Recipe By Jill Saunders
Published Nov 29th
Oklahoma Nut Candy
Prep - Cook - Additional - Ready In -
Servings 30 to 40 pieces Calories 199.7

My Mom, sisters and I would not feel like it was Christmas unless we had made this delicious candy. It tastes somewhere between fudge and caramels. It’s best to use a wooden spoon to stir this candy with.

Recipe Ingredients

  • 2 cups white sugar
  • 4 cups white sugar
  • 2 cups heavy whipping cream
  • ½ cup butter
  • ¼ teaspoon baking soda
  • 1 teaspoon vanilla extract
  • 1 cup chopped nuts

Cooking Directions

  1. 1 Butter a 9x13 inch pan and set aside.
  2. 2 Place the 2 cups sugar in a heavy bottomed saucepan. Stir over low heat until sugar has completely melted.
  3. 3 Meanwhile, in a large heavy saucepan combine the 4 cups sugar and heavy cream. Stir and heat over low.
  4. 4 Once the 2 cups of sugar has completely melted, pour it in a fine stream into the sugar/cream mixture while stirring vigorously. Raise heat to medium low and cook, stirring frequently, until it reaches 244 to 248 degrees F (118 to 120 degrees C) on a candy thermometer.
  5. 5 Remove from heat and vigorously stir in the baking soda. Stir in the butter until melted. Set aside to cool for 20 minutes. Stir in the vanilla and beat with a wooden spoon until non-glossy and it starts to set up. Stir in the nuts and spread into the prepared pan. Cool and cut into bite-size pieces.

Nutrition Facts

  • Calories 199.7
  • Carbohydrate 31.1 g
  • Cholesterol 22.4 mg
  • Fat 8.7 g
  • Fiber 0.4 g
  • Protein 0.9 g
  • Saturated Fat 4.5 g
  • Sodium 29.1 mg
  • Sugar 30.1 g


  1. We loved the flavor of this candy but I think maybe this recipe isn't quite as clear as it could be. Stovetop candy recipes are so much about feel and experience that they can be hard to write down! This only partially set up for us and the texture was a little grainy. I think - Read more ...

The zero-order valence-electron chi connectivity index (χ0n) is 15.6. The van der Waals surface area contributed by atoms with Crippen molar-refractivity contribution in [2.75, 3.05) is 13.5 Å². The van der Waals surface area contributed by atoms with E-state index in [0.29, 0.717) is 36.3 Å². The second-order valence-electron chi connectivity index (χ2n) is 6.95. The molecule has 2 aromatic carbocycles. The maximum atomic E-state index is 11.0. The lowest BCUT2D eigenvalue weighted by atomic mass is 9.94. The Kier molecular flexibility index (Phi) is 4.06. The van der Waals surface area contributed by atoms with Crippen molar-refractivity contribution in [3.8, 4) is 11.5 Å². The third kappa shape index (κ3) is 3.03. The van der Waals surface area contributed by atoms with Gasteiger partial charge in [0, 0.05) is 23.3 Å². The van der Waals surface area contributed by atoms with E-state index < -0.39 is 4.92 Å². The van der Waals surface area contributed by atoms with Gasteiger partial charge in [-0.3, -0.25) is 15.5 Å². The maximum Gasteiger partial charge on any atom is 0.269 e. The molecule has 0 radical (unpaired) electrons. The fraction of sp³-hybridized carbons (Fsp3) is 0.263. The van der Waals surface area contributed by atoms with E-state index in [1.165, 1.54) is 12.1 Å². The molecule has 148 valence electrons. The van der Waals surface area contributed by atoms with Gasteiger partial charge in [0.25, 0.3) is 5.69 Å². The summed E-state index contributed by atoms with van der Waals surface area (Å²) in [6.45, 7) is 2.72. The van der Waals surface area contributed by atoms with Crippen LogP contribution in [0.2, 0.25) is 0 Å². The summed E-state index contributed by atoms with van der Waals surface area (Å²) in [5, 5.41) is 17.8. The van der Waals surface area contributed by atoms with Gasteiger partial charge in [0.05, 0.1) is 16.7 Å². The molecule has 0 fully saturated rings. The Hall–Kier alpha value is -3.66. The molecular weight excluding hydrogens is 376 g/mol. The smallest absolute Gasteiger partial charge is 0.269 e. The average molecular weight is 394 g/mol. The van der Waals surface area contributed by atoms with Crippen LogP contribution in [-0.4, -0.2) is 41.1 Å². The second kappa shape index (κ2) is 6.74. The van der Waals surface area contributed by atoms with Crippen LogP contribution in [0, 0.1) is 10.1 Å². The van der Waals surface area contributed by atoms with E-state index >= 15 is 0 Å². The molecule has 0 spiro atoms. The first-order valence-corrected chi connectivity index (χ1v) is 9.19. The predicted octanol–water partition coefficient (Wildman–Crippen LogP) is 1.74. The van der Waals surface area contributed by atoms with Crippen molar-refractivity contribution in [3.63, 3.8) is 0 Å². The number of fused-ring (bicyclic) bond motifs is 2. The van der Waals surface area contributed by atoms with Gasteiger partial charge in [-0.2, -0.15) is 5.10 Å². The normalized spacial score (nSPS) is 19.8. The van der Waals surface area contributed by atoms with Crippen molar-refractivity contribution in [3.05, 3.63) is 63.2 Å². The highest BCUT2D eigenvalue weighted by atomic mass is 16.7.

2. This candy is good & fairly easy to make. The biggest problem I had was getting the candy out of the pan - I probably didn't use enough butter. Also like another reviewer said use a big pot - I had to move the mixture into a larger pot during cooking.
  3. Its hard for me to rate this recipe since I couldn't get past the first step. The two cups of sugar in a heavy bottom saucepan (non-stick) on low heat never melted - after an hour it got hot and turned into brown 'chips' but never melted and it remained on low heat the whole - Read more ...
  4. I'll give the recipe 5 stars but I think that the instructions need some clarification. I have a good heavy medium 1 1/2 qt sauce pan that I used to melt the sugar in. I used a 3qt pan for the sugar/heavy cream mixture. I considered a 3qt pan a "large" sauce pan. Not so. - Read more ...
  5. This is traditionally called Aunt Bill's Brown Candy in Oklahoma. Is super delicious but hard to make and can go "bad" quickly if not beaten continuously. Worth a couple of tries to get it right.
  6. I thought it was relatively easy to make. WE loved it. My husband said it reminded him of soft fudgy peanut brittle. I think it tasted like a cross between caramels and fudge. I will make it again! CB
  7. When I put the melted sugar into the cream and sugar mixture the melted sugar became one big lump. Perhaps the other mixture wasn't warm enough. However I kept at it stirring until it all smoothed out which took some time. Good result.
  8. this is great candy.... in Oklahoma we call it Aunt Bill's..........
  9. This is a great candy recipe. My mom got this same recipe out of a newspaper in Massachuesetts. It was called Oklahoma Brown Candy. It has become a family tradition at Christmas. It is my son's now 20 y.o. favorite.